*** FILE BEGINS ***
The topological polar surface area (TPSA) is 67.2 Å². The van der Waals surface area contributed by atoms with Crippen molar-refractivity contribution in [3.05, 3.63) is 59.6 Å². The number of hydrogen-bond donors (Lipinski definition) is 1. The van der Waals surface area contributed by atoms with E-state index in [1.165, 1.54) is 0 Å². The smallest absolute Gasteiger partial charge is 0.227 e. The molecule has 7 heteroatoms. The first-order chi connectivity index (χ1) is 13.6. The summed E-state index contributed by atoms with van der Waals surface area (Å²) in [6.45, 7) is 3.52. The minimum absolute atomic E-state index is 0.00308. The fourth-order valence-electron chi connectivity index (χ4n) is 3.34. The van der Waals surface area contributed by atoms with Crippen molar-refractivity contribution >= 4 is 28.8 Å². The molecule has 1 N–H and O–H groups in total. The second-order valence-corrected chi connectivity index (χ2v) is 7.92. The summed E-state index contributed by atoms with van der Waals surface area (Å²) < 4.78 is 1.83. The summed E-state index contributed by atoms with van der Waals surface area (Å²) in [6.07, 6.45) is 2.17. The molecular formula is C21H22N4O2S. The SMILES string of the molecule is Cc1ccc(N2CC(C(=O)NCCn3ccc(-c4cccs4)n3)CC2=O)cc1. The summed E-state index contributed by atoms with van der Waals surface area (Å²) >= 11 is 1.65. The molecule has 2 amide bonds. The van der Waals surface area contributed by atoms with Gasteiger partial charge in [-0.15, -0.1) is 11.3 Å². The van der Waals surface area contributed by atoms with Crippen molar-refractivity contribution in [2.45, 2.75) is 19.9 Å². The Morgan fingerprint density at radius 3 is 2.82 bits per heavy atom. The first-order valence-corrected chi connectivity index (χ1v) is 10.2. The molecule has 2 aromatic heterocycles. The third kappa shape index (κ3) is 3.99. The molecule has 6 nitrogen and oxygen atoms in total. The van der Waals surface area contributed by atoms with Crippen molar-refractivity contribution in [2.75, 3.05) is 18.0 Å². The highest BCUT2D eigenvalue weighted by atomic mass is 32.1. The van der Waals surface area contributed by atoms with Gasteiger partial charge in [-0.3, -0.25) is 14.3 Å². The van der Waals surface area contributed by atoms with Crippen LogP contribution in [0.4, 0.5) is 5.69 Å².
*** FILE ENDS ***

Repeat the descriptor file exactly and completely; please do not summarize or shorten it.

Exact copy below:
The topological polar surface area (TPSA) is 67.2 Å². The van der Waals surface area contributed by atoms with Crippen molar-refractivity contribution in [3.05, 3.63) is 59.6 Å². The number of hydrogen-bond donors (Lipinski definition) is 1. The van der Waals surface area contributed by atoms with E-state index in [1.165, 1.54) is 0 Å². The smallest absolute Gasteiger partial charge is 0.227 e. The molecule has 7 heteroatoms. The first-order chi connectivity index (χ1) is 13.6. The summed E-state index contributed by atoms with van der Waals surface area (Å²) in [6.45, 7) is 3.52. The minimum absolute atomic E-state index is 0.00308. The fourth-order valence-electron chi connectivity index (χ4n) is 3.34. The van der Waals surface area contributed by atoms with Crippen molar-refractivity contribution >= 4 is 28.8 Å². The molecule has 1 N–H and O–H groups in total. The second-order valence-corrected chi connectivity index (χ2v) is 7.92. The summed E-state index contributed by atoms with van der Waals surface area (Å²) < 4.78 is 1.83. The summed E-state index contributed by atoms with van der Waals surface area (Å²) in [6.07, 6.45) is 2.17. The molecular formula is C21H22N4O2S. The SMILES string of the molecule is Cc1ccc(N2CC(C(=O)NCCn3ccc(-c4cccs4)n3)CC2=O)cc1. The summed E-state index contributed by atoms with van der Waals surface area (Å²) >= 11 is 1.65. The molecule has 2 amide bonds. The van der Waals surface area contributed by atoms with Gasteiger partial charge in [-0.15, -0.1) is 11.3 Å². The van der Waals surface area contributed by atoms with Crippen molar-refractivity contribution in [2.45, 2.75) is 19.9 Å². The Morgan fingerprint density at radius 3 is 2.82 bits per heavy atom. The first-order valence-corrected chi connectivity index (χ1v) is 10.2. The molecule has 2 aromatic heterocycles. The third kappa shape index (κ3) is 3.99. The molecule has 6 nitrogen and oxygen atoms in total. The van der Waals surface area contributed by atoms with Crippen molar-refractivity contribution in [2.75, 3.05) is 18.0 Å². The highest BCUT2D eigenvalue weighted by atomic mass is 32.1. The van der Waals surface area contributed by atoms with Gasteiger partial charge in [-0.3, -0.25) is 14.3 Å². The van der Waals surface area contributed by atoms with Crippen LogP contribution in [0.4, 0.5) is 5.69 Å².